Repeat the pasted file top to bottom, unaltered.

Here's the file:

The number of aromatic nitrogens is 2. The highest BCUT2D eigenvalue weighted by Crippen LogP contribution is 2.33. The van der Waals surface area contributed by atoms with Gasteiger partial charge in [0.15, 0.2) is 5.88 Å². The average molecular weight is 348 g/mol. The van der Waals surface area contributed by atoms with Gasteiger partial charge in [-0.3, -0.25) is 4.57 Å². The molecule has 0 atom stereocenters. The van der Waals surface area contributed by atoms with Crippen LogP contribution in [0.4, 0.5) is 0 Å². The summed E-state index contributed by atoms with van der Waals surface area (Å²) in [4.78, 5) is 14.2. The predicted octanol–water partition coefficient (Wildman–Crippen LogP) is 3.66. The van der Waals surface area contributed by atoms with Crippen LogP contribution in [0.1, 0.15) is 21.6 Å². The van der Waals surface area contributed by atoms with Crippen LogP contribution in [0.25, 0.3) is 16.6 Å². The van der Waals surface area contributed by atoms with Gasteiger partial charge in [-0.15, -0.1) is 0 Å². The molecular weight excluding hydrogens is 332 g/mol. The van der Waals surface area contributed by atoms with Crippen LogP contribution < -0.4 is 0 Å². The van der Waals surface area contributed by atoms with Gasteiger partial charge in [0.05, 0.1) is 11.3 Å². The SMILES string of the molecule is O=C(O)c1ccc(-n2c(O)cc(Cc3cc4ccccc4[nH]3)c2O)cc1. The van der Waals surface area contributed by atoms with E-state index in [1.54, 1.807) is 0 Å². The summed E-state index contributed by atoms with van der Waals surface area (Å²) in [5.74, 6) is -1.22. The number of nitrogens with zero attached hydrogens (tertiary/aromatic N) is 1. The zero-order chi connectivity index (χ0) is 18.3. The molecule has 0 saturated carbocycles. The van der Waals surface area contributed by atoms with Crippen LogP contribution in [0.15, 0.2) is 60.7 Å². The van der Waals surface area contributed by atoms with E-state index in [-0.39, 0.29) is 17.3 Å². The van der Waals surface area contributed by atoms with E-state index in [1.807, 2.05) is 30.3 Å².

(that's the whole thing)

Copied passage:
The number of aromatic nitrogens is 2. The highest BCUT2D eigenvalue weighted by Crippen LogP contribution is 2.33. The van der Waals surface area contributed by atoms with Gasteiger partial charge in [0.15, 0.2) is 5.88 Å². The average molecular weight is 348 g/mol. The van der Waals surface area contributed by atoms with Gasteiger partial charge in [-0.3, -0.25) is 4.57 Å². The molecule has 0 atom stereocenters. The van der Waals surface area contributed by atoms with Crippen LogP contribution in [0.4, 0.5) is 0 Å². The summed E-state index contributed by atoms with van der Waals surface area (Å²) in [4.78, 5) is 14.2. The predicted octanol–water partition coefficient (Wildman–Crippen LogP) is 3.66. The van der Waals surface area contributed by atoms with Crippen LogP contribution in [0.1, 0.15) is 21.6 Å². The van der Waals surface area contributed by atoms with Crippen LogP contribution in [0.25, 0.3) is 16.6 Å². The van der Waals surface area contributed by atoms with Gasteiger partial charge in [-0.15, -0.1) is 0 Å². The molecular weight excluding hydrogens is 332 g/mol. The van der Waals surface area contributed by atoms with Crippen LogP contribution < -0.4 is 0 Å². The van der Waals surface area contributed by atoms with Gasteiger partial charge in [0.05, 0.1) is 11.3 Å². The SMILES string of the molecule is O=C(O)c1ccc(-n2c(O)cc(Cc3cc4ccccc4[nH]3)c2O)cc1. The van der Waals surface area contributed by atoms with E-state index in [1.54, 1.807) is 0 Å². The summed E-state index contributed by atoms with van der Waals surface area (Å²) in [5.74, 6) is -1.22. The number of nitrogens with zero attached hydrogens (tertiary/aromatic N) is 1. The zero-order chi connectivity index (χ0) is 18.3. The molecule has 0 saturated carbocycles. The van der Waals surface area contributed by atoms with Crippen LogP contribution in [0.15, 0.2) is 60.7 Å². The van der Waals surface area contributed by atoms with E-state index in [-0.39, 0.29) is 17.3 Å². The van der Waals surface area contributed by atoms with E-state index in [1.807, 2.05) is 30.3 Å².